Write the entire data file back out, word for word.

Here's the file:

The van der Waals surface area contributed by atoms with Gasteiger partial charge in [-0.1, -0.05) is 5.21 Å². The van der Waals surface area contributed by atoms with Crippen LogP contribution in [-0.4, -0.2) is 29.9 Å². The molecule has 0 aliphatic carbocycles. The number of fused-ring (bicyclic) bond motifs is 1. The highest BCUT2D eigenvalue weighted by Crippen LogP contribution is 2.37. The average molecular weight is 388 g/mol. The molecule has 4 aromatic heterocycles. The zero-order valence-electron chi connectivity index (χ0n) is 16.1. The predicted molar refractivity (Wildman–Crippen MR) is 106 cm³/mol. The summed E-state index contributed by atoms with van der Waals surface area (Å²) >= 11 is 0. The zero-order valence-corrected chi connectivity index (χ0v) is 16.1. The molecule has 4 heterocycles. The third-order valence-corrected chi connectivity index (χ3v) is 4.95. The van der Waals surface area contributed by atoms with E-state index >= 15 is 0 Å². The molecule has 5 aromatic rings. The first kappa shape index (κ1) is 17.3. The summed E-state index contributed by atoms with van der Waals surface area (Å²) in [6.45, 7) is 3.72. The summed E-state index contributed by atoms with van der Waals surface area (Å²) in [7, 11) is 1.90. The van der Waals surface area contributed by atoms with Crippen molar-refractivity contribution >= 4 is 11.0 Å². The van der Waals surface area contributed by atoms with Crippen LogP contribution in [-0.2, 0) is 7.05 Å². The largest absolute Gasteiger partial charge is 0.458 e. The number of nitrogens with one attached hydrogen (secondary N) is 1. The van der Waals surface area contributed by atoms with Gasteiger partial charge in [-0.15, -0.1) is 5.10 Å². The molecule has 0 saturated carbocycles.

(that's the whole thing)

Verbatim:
The van der Waals surface area contributed by atoms with Gasteiger partial charge in [-0.1, -0.05) is 5.21 Å². The van der Waals surface area contributed by atoms with Crippen LogP contribution in [-0.4, -0.2) is 29.9 Å². The molecule has 0 aliphatic carbocycles. The number of fused-ring (bicyclic) bond motifs is 1. The highest BCUT2D eigenvalue weighted by Crippen LogP contribution is 2.37. The average molecular weight is 388 g/mol. The molecule has 4 aromatic heterocycles. The zero-order valence-electron chi connectivity index (χ0n) is 16.1. The predicted molar refractivity (Wildman–Crippen MR) is 106 cm³/mol. The summed E-state index contributed by atoms with van der Waals surface area (Å²) >= 11 is 0. The zero-order valence-corrected chi connectivity index (χ0v) is 16.1. The molecule has 4 heterocycles. The third-order valence-corrected chi connectivity index (χ3v) is 4.95. The van der Waals surface area contributed by atoms with E-state index >= 15 is 0 Å². The molecule has 5 aromatic rings. The first kappa shape index (κ1) is 17.3. The summed E-state index contributed by atoms with van der Waals surface area (Å²) in [6.45, 7) is 3.72. The summed E-state index contributed by atoms with van der Waals surface area (Å²) in [7, 11) is 1.90. The van der Waals surface area contributed by atoms with Crippen molar-refractivity contribution >= 4 is 11.0 Å². The van der Waals surface area contributed by atoms with Crippen LogP contribution in [-0.2, 0) is 7.05 Å². The largest absolute Gasteiger partial charge is 0.458 e. The number of nitrogens with one attached hydrogen (secondary N) is 1. The van der Waals surface area contributed by atoms with Gasteiger partial charge in [-0.15, -0.1) is 5.10 Å². The molecule has 0 saturated carbocycles.